Those old-fashioned big leaf hydrangeas didn’t bloom last year because the winter before was so harsh, but now they’re back!
Here’s a garden mistake I made that turned into a nice surprise.
Hoards of beetles seemed to hatch in my garden almost overnight. When it comes to garden pests, If it isn’t one thing, it’s another.
As tempting as it might be to prune those dead-looking hydrangeas, I’ve thought in other years that those tan, dry blank sticks would never leaf out…but most did.
For shrub roses, such as the prolific Knock-Out® varieties, you don’t need to snip branch by branch, worrying about which way the buds are facing.
Wait a minute, didn’t I just tell you this spring NOT to prune your old-fashioned pink and blue hydrangeas? Yes, but some hydrangea are better pruned.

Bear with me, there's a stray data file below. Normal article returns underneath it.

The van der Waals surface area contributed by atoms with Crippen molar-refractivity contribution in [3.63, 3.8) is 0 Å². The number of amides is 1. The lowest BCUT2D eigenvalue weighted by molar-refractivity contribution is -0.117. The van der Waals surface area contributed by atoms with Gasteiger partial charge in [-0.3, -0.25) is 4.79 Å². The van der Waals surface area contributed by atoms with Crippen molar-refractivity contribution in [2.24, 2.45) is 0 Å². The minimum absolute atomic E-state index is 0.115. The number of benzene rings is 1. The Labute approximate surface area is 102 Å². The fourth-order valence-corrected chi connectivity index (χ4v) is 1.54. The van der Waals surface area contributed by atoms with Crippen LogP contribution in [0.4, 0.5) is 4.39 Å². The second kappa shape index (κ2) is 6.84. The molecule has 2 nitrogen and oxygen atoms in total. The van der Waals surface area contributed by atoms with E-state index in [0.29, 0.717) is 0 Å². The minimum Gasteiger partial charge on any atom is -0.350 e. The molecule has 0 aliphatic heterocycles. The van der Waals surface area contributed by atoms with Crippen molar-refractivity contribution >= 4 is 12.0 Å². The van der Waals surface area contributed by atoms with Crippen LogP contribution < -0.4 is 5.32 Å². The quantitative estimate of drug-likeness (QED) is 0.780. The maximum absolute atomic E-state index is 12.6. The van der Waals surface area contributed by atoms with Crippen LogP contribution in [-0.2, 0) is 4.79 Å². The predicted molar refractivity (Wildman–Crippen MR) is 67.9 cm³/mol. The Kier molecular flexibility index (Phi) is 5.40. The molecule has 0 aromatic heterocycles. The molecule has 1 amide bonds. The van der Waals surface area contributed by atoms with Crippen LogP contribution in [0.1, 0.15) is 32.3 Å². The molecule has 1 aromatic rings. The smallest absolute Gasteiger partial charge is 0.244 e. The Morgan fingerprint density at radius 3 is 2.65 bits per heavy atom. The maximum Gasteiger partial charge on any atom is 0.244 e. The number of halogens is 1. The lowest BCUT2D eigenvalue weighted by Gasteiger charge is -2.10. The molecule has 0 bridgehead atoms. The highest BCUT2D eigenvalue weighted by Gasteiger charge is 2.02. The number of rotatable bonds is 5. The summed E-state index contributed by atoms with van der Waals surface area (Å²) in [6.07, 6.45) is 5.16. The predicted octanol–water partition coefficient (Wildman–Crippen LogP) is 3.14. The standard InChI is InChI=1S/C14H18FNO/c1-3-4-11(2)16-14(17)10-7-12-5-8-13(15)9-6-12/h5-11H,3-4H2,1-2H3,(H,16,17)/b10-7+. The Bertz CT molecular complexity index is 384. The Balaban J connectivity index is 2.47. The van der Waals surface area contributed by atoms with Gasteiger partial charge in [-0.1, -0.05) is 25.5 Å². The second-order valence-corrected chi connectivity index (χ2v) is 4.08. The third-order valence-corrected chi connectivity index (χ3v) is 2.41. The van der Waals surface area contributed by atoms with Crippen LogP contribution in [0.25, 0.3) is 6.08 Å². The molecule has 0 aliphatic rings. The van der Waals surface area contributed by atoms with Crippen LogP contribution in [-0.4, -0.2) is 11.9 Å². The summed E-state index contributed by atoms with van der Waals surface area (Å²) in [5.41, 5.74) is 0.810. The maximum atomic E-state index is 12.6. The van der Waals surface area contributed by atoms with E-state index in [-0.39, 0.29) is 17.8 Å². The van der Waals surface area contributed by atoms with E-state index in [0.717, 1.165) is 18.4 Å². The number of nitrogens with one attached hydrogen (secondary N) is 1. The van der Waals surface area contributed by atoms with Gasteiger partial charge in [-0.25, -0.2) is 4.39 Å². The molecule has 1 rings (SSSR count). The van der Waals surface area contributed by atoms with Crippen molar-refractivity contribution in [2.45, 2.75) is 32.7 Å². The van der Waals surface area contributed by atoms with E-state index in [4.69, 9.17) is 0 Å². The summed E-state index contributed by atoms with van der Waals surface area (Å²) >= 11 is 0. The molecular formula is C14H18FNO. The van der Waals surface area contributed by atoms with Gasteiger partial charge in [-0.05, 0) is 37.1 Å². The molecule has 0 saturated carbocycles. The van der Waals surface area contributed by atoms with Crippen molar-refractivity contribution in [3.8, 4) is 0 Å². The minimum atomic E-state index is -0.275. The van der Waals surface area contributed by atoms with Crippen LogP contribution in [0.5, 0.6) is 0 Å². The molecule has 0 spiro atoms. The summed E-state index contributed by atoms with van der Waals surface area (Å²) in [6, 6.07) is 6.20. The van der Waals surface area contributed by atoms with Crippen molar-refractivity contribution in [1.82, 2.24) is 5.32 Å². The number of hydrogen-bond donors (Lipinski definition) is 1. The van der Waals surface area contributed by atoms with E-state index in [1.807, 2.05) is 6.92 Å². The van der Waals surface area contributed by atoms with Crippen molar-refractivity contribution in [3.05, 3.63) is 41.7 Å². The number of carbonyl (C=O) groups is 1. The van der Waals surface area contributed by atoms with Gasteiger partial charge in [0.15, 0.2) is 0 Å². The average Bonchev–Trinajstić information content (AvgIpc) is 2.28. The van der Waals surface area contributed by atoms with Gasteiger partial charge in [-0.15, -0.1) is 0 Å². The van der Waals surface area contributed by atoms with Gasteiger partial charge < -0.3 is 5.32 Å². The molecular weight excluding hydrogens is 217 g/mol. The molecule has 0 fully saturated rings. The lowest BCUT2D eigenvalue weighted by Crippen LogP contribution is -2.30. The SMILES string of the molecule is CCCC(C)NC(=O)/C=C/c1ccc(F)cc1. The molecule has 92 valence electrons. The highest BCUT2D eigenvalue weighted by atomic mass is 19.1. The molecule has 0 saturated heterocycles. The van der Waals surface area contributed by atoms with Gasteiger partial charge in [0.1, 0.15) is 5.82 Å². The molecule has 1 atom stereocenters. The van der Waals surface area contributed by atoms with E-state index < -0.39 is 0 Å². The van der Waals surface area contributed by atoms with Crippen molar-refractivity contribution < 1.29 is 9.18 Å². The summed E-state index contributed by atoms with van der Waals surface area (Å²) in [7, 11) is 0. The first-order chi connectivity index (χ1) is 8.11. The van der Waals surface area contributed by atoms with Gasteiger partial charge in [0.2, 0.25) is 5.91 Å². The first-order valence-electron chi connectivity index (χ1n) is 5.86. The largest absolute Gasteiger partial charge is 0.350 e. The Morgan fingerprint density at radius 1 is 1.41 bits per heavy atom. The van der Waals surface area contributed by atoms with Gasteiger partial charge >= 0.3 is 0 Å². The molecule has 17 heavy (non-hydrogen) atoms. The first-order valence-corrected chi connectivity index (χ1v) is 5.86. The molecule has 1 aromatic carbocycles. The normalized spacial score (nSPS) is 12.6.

Along with fun stuff like fireworks, many gardening chores are keyed to the Fourth of July, such as pruning back spring flowering shrubs like azaleas.
First everything bloomed early, then it got incredibly hot and a lot of plants just plain fried. Now you’ve got browned leaves, spent stems that withered and flopped, and perennials that pooped out weeks ago. Give them a haircut.
Now’s a good time to prune those brown droopy hydrangea deadheads and, if you have one of the newer reblooming hydrangeas, you can cut as often as you like, because they make new flowers all summer.
What to do about a big yew? Prune it.
If you left leaves in your garden beds last fall and let perennial stems and dried flowerheads hang on so you had something to look at all winter, it’s time to get out your rake and get down to business.
Leap Day is a good cue to take care of those garden chores that don’t need doing every year.
Approaching an overgrown rose bush can be a bit overwhelming, so consider doing it in two stages.
PECO tree trimming begins in select Philadelphia neighborhoods next week.
It’s never fun to see a tree get hurt in a storm, but it’s not always the end of the world – or even the end of that tree.